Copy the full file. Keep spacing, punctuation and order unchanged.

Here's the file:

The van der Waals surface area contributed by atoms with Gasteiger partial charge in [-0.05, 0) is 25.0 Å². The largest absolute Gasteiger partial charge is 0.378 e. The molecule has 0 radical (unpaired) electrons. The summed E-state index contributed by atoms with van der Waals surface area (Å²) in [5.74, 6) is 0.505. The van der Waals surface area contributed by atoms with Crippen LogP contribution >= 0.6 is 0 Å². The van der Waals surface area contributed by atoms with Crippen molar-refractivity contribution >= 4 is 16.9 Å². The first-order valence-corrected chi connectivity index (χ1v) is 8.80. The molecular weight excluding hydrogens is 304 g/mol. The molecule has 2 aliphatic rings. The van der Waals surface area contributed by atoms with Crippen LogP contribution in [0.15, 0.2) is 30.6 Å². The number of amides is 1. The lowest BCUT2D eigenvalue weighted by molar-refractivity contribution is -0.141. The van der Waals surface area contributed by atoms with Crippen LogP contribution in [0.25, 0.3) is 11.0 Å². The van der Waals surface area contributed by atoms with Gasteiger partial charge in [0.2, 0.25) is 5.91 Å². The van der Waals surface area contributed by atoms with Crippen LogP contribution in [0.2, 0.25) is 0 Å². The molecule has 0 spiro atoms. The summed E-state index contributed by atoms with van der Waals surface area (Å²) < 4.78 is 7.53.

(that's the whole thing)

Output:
The van der Waals surface area contributed by atoms with Gasteiger partial charge in [-0.05, 0) is 25.0 Å². The largest absolute Gasteiger partial charge is 0.378 e. The molecule has 0 radical (unpaired) electrons. The summed E-state index contributed by atoms with van der Waals surface area (Å²) in [5.74, 6) is 0.505. The van der Waals surface area contributed by atoms with Crippen LogP contribution >= 0.6 is 0 Å². The van der Waals surface area contributed by atoms with Crippen molar-refractivity contribution >= 4 is 16.9 Å². The first-order valence-corrected chi connectivity index (χ1v) is 8.80. The molecular weight excluding hydrogens is 304 g/mol. The molecule has 2 aliphatic rings. The van der Waals surface area contributed by atoms with Crippen LogP contribution in [0.15, 0.2) is 30.6 Å². The number of amides is 1. The lowest BCUT2D eigenvalue weighted by molar-refractivity contribution is -0.141. The van der Waals surface area contributed by atoms with Crippen LogP contribution in [0.25, 0.3) is 11.0 Å². The van der Waals surface area contributed by atoms with Gasteiger partial charge in [0.2, 0.25) is 5.91 Å². The van der Waals surface area contributed by atoms with Crippen LogP contribution in [0.2, 0.25) is 0 Å². The molecule has 0 spiro atoms. The summed E-state index contributed by atoms with van der Waals surface area (Å²) < 4.78 is 7.53.